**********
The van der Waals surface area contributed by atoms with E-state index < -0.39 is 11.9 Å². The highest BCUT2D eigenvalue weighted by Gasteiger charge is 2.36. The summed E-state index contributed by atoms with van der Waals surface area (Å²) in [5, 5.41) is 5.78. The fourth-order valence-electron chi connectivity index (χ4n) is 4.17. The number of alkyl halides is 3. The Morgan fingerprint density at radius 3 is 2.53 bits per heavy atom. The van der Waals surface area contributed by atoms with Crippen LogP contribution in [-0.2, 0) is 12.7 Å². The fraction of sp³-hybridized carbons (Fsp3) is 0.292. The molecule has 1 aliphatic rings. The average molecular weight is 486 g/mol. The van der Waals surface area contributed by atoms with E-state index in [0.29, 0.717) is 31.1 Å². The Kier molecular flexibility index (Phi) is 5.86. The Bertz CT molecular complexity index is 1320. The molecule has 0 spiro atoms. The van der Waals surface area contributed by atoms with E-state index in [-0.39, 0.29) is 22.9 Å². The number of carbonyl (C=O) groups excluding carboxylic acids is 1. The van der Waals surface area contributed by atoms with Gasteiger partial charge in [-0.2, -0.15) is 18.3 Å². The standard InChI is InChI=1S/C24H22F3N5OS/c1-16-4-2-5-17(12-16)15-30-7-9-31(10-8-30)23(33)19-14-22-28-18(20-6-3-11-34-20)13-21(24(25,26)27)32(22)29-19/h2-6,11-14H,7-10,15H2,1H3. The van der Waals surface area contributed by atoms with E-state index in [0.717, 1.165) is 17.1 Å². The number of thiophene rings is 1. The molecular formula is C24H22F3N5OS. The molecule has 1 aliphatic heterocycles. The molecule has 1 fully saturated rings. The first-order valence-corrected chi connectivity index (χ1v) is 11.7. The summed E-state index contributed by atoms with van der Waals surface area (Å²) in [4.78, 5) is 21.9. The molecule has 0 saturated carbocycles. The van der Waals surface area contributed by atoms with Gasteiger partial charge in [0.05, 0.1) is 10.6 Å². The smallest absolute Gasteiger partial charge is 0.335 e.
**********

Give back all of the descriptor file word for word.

The van der Waals surface area contributed by atoms with E-state index < -0.39 is 11.9 Å². The highest BCUT2D eigenvalue weighted by Gasteiger charge is 2.36. The summed E-state index contributed by atoms with van der Waals surface area (Å²) in [5, 5.41) is 5.78. The fourth-order valence-electron chi connectivity index (χ4n) is 4.17. The number of alkyl halides is 3. The Morgan fingerprint density at radius 3 is 2.53 bits per heavy atom. The van der Waals surface area contributed by atoms with Crippen LogP contribution in [-0.2, 0) is 12.7 Å². The fraction of sp³-hybridized carbons (Fsp3) is 0.292. The molecule has 1 aliphatic rings. The average molecular weight is 486 g/mol. The van der Waals surface area contributed by atoms with E-state index in [0.29, 0.717) is 31.1 Å². The Kier molecular flexibility index (Phi) is 5.86. The Bertz CT molecular complexity index is 1320. The molecule has 0 spiro atoms. The van der Waals surface area contributed by atoms with E-state index in [-0.39, 0.29) is 22.9 Å². The number of carbonyl (C=O) groups excluding carboxylic acids is 1. The van der Waals surface area contributed by atoms with Gasteiger partial charge in [-0.2, -0.15) is 18.3 Å². The standard InChI is InChI=1S/C24H22F3N5OS/c1-16-4-2-5-17(12-16)15-30-7-9-31(10-8-30)23(33)19-14-22-28-18(20-6-3-11-34-20)13-21(24(25,26)27)32(22)29-19/h2-6,11-14H,7-10,15H2,1H3. The van der Waals surface area contributed by atoms with E-state index in [0.717, 1.165) is 17.1 Å². The number of thiophene rings is 1. The molecular formula is C24H22F3N5OS. The molecule has 1 aliphatic heterocycles. The molecule has 1 fully saturated rings. The first-order valence-corrected chi connectivity index (χ1v) is 11.7. The summed E-state index contributed by atoms with van der Waals surface area (Å²) in [4.78, 5) is 21.9. The molecule has 0 saturated carbocycles. The van der Waals surface area contributed by atoms with Gasteiger partial charge in [0.05, 0.1) is 10.6 Å². The smallest absolute Gasteiger partial charge is 0.335 e.